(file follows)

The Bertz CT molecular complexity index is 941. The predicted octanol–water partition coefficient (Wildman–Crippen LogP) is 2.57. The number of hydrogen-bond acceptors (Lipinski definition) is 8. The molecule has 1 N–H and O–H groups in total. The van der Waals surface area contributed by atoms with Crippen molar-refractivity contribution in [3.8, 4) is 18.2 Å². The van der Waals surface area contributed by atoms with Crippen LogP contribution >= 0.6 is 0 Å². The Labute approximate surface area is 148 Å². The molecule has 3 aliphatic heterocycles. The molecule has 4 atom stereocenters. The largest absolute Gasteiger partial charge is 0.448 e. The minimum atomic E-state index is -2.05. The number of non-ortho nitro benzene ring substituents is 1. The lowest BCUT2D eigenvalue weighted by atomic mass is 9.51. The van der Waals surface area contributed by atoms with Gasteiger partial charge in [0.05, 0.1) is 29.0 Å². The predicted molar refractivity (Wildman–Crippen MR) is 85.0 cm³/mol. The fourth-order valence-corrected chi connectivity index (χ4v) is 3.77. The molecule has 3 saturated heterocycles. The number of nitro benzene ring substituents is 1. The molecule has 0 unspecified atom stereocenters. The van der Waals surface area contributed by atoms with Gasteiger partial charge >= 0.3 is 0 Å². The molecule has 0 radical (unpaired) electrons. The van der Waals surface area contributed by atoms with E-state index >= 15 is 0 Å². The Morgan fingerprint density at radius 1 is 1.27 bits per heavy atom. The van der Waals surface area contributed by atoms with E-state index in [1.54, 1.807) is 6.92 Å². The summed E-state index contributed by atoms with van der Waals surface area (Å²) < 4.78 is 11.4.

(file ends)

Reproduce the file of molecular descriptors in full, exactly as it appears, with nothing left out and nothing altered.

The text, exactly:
The Bertz CT molecular complexity index is 941. The predicted octanol–water partition coefficient (Wildman–Crippen LogP) is 2.57. The number of hydrogen-bond acceptors (Lipinski definition) is 8. The molecule has 1 N–H and O–H groups in total. The van der Waals surface area contributed by atoms with Crippen molar-refractivity contribution in [3.8, 4) is 18.2 Å². The van der Waals surface area contributed by atoms with Crippen LogP contribution >= 0.6 is 0 Å². The Labute approximate surface area is 148 Å². The molecule has 3 aliphatic heterocycles. The molecule has 4 atom stereocenters. The largest absolute Gasteiger partial charge is 0.448 e. The minimum atomic E-state index is -2.05. The number of non-ortho nitro benzene ring substituents is 1. The lowest BCUT2D eigenvalue weighted by atomic mass is 9.51. The van der Waals surface area contributed by atoms with Gasteiger partial charge in [0.05, 0.1) is 29.0 Å². The predicted molar refractivity (Wildman–Crippen MR) is 85.0 cm³/mol. The fourth-order valence-corrected chi connectivity index (χ4v) is 3.77. The molecule has 3 saturated heterocycles. The number of nitro benzene ring substituents is 1. The molecule has 0 unspecified atom stereocenters. The van der Waals surface area contributed by atoms with Gasteiger partial charge >= 0.3 is 0 Å². The molecule has 0 radical (unpaired) electrons. The van der Waals surface area contributed by atoms with E-state index >= 15 is 0 Å². The Morgan fingerprint density at radius 1 is 1.27 bits per heavy atom. The van der Waals surface area contributed by atoms with E-state index in [1.54, 1.807) is 6.92 Å². The summed E-state index contributed by atoms with van der Waals surface area (Å²) < 4.78 is 11.4.